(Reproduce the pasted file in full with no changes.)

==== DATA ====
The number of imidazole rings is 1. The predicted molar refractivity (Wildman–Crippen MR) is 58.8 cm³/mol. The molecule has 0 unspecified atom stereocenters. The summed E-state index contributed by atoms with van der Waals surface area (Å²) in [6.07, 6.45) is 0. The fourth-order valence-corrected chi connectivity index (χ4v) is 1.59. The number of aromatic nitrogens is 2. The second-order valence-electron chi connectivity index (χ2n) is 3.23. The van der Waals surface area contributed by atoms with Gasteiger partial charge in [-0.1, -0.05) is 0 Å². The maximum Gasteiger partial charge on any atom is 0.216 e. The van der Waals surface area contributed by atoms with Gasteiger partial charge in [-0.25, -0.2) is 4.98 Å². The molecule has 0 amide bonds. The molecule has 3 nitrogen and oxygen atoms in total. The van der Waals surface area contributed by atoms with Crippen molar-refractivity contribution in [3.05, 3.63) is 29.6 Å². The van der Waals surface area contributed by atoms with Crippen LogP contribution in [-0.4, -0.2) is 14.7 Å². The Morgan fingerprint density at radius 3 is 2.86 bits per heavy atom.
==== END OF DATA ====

The number of imidazole rings is 1. The predicted molar refractivity (Wildman–Crippen MR) is 58.8 cm³/mol. The molecule has 0 unspecified atom stereocenters. The summed E-state index contributed by atoms with van der Waals surface area (Å²) in [6.07, 6.45) is 0. The fourth-order valence-corrected chi connectivity index (χ4v) is 1.59. The number of aromatic nitrogens is 2. The second-order valence-electron chi connectivity index (χ2n) is 3.23. The van der Waals surface area contributed by atoms with Gasteiger partial charge in [-0.1, -0.05) is 0 Å². The maximum Gasteiger partial charge on any atom is 0.216 e. The van der Waals surface area contributed by atoms with Gasteiger partial charge in [-0.25, -0.2) is 4.98 Å². The molecule has 0 amide bonds. The molecule has 3 nitrogen and oxygen atoms in total. The van der Waals surface area contributed by atoms with Crippen molar-refractivity contribution in [3.05, 3.63) is 29.6 Å². The van der Waals surface area contributed by atoms with Crippen LogP contribution in [-0.4, -0.2) is 14.7 Å². The Morgan fingerprint density at radius 3 is 2.86 bits per heavy atom.